Multiple doctors but no answers.
I remember sleeping on the couch, trying to get comfortable and telling God that I was ready for whatever He had to tell me. During all of this I shared my symptoms with my brother, who casually mentioned them to a member in our church. She was a doctor who formerly worked at a neurological hospital. She called him late on a Saturday night and woke him up to tell him she knew what I had and exactly what hospital to go to.
While I was sick of doctors, I begrudgingly went the next day. Within 10 minutes, the doctors had diagnosed me with Guillain-Barre Syndrome, an autoimmune disorder where your immune system begins to eat away at your nerves, or in my case, the myelin coating around your nerves.
The next day I was in the hospital receiving some of the best care possible. In the hospital for six days, physical therapy for a few months, and now I'm on the back end of what they predicted would be a yearlong recovery. It appears that I will have no long-term effects. How God healed me and delivered me is something for which I will always be grateful. How my wife maneuvered heaven and earth, managed the family, enlisted an army of pray-ers, and wrangled the health care world is an amazing story in its own right.
But for now, I want to talk about what God taught me during all of this.
The truth is He did not teach me much during all of it, but after. About three months into recovery and rehab I began to make a list of all the things I thought I needed to change and even employed a counselor friend to help me change them.
"Well Steve," he began, "I have to know one thing. Are you ruined?"
It was off putting, but I knew what he was saying. He was asking if I was to the place where I was broken enough that I would receive counsel. I was not sure. Who really is so self-aware that they know they are humble? If you are, then are you really humble?
He did help me but not so much with those specific things. He helped me with something much greater. He helped me understand Matthew 5:3, "Blessed are the poor in spirit." The poor in spirit are not those whose circumstances are worse than others; the poor in spirit are those who realize that all of our circumstances are bad! We are all wretched and needy. We are all lost. The healthy, the sick, the rich, the poor, we all lack the ability to have what we really want -- acceptance in God's Kingdom. We can't have that because we are broken. The poor in spirit are not worse off. Rather, they are the ones with enough spiritual vision to see the truth. The poor in spirit are advantaged because they are honest. They see their sin so they can actually follow the rest of the Beatitudes. They can go further to mourning and further still to being meek -- the final place of abandonment where we give all of our energies in service of God.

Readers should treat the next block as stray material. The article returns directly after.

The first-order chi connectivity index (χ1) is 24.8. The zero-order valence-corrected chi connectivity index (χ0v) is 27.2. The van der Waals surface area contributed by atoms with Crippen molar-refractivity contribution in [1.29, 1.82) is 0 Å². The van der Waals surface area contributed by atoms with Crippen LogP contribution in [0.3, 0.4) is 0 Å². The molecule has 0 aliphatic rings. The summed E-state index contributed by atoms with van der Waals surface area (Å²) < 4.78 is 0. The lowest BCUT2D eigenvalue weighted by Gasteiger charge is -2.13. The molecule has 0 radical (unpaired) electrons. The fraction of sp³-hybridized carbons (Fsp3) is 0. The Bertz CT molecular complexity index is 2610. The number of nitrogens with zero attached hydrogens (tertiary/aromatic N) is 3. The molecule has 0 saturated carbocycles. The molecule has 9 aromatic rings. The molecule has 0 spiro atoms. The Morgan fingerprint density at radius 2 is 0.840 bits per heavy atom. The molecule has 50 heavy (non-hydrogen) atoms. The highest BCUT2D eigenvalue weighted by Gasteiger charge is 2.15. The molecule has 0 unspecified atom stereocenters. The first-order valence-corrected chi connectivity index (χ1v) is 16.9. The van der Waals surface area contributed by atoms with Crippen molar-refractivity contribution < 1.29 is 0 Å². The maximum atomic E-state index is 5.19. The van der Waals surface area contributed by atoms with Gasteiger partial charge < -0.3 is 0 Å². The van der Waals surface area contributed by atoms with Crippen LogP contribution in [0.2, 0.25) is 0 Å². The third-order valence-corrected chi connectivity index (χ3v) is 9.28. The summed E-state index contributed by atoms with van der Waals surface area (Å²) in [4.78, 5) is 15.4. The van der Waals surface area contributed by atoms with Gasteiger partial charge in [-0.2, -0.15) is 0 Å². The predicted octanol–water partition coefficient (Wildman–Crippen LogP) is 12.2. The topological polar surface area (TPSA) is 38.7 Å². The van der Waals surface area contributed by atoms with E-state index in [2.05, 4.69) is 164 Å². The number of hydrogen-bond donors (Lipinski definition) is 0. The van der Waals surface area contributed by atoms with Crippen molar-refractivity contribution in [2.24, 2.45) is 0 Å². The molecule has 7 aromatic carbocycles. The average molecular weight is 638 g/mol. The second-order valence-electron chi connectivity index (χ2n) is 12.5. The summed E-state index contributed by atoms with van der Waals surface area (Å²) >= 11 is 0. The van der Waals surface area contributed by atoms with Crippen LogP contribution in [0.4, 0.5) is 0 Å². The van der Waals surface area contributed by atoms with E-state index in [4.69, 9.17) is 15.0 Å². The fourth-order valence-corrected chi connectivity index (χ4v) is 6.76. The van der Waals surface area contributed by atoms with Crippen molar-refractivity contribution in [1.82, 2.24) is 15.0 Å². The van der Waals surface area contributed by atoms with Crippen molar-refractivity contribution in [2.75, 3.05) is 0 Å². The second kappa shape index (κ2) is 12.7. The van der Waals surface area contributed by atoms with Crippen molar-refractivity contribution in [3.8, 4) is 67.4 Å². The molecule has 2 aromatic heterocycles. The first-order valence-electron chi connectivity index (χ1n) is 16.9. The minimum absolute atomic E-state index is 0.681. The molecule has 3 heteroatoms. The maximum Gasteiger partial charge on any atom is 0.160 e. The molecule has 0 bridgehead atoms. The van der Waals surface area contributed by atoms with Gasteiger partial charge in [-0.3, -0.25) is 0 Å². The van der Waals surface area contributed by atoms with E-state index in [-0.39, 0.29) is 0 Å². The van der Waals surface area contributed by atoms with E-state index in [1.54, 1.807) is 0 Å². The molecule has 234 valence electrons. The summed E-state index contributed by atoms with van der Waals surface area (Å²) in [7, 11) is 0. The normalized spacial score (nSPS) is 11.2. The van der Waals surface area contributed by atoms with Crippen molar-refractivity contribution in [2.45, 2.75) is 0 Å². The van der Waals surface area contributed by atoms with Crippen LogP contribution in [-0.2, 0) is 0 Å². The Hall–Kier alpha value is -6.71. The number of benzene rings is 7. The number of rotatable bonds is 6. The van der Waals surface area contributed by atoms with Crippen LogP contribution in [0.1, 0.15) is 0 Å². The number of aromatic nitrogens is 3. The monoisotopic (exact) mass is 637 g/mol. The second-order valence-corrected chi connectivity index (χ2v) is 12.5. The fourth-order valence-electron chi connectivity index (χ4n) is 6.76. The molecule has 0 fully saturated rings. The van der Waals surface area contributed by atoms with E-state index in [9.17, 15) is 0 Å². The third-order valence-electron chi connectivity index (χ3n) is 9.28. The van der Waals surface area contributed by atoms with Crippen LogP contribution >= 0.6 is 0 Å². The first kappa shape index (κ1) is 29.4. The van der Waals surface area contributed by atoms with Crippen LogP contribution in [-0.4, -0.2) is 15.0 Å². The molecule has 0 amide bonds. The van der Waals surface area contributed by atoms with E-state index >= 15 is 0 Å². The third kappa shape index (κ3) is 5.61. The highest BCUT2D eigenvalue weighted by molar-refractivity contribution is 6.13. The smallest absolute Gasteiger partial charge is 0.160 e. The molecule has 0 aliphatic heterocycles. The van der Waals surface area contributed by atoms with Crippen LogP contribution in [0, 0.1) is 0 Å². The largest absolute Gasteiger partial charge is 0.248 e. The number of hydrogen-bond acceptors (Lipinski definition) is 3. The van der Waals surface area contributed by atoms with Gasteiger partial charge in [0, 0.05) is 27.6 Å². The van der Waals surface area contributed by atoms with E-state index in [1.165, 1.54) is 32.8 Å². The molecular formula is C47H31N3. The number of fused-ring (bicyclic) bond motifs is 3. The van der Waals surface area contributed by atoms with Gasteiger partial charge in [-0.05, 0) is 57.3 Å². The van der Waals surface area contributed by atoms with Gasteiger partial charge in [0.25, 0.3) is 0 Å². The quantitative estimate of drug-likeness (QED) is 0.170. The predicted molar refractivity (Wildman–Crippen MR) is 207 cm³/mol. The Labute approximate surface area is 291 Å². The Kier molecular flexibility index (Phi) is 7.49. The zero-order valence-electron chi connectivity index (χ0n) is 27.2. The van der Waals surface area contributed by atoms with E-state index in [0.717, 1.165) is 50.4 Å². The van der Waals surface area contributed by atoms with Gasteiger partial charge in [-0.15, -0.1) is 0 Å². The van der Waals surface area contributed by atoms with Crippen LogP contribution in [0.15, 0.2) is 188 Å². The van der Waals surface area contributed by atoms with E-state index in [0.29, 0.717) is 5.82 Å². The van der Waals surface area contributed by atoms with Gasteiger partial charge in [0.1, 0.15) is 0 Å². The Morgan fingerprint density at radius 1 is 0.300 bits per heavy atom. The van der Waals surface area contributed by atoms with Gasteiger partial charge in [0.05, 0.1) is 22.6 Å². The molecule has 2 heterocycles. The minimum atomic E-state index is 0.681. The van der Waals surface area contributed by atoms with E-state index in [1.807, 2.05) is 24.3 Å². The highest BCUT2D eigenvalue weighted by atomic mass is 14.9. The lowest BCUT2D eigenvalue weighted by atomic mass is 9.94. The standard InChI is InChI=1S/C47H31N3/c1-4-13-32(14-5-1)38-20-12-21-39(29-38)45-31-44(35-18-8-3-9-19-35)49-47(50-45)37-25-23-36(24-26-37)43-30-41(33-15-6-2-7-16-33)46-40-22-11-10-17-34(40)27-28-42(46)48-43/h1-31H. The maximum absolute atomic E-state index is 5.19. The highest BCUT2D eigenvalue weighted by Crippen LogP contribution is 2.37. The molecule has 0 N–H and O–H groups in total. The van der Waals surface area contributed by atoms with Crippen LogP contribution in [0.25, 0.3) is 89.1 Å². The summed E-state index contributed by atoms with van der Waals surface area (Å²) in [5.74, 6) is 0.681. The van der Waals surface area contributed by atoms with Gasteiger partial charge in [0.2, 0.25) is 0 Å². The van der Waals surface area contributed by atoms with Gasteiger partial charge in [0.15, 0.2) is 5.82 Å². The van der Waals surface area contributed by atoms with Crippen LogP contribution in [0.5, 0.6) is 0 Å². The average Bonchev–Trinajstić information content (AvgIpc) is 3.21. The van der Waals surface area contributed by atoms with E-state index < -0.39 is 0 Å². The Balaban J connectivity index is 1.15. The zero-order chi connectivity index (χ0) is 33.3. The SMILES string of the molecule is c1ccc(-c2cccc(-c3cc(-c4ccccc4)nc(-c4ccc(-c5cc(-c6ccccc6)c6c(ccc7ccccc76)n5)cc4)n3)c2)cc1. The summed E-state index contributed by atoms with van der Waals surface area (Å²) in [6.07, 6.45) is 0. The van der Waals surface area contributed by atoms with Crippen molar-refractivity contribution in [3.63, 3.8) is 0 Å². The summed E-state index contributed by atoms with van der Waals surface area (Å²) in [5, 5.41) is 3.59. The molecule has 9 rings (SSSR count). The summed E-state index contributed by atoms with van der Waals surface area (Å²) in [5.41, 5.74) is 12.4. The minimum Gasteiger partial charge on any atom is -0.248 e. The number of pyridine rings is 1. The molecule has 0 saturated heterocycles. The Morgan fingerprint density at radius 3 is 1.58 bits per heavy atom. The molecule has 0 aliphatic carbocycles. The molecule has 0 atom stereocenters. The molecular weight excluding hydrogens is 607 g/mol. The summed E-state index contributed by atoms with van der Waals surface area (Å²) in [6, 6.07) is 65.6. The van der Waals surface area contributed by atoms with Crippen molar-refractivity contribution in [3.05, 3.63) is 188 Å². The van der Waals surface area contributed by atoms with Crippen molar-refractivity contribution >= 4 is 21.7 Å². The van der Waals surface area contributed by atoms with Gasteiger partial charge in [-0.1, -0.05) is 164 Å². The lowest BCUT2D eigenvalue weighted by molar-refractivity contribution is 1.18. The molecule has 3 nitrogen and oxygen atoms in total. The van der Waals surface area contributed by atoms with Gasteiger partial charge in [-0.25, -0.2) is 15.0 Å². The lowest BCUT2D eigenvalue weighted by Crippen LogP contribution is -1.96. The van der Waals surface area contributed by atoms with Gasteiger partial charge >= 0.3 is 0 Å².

So, what I guess God taught me is how weak I really am. How vulnerable. How shallow. How insignificant. Now that sounds like a bad thing. But it's not. It would only be a bad thing to know if it were not true. But since it is true, it's good to know. Any strength, depth or significance will have to be supplied from another Source.
Outside of the gifts of my salvation and my family, perhaps this debilitating illness has been one of the best things that has ever happened to me. I'm so grateful.
Before the diagnosis, when we were still scrambling for some answers, I went to an ER late on a Saturday night. After four hours they sent me home exhausted, weak and fatigued, and we still had no diagnosis. I got up a few hours later and went to my preaching assignment where I was forced to preach while sitting down. My dependent posture reflected the fact that I had no choice in either matter: the matter of preaching or the matter of sitting. I had to preach and I had to sit. I had to preach, and I did not have the ability to preach. I had to proclaim, and I had to depend. Both of those things were always true, however much I was aware of it. I must preach, and I can't without God's power. I'm always preaching dependent. And He always supplies. I'm always resting. He is always supporting. Because I am that weak and He is that strong. And, it's good to know.
Steven Smith is dean of the College at Southwestern with Southwestern Baptist Theological Seminary and professor of communication. This column first was posted at www.TheologicalMatters.com, a Southwestern Seminary website. Get Baptist Press headlines and breaking news on Twitter (@BaptistPress), Facebook (Facebook.com/BaptistPress) and in your email (baptistpress.com/SubscribeBP.asp).
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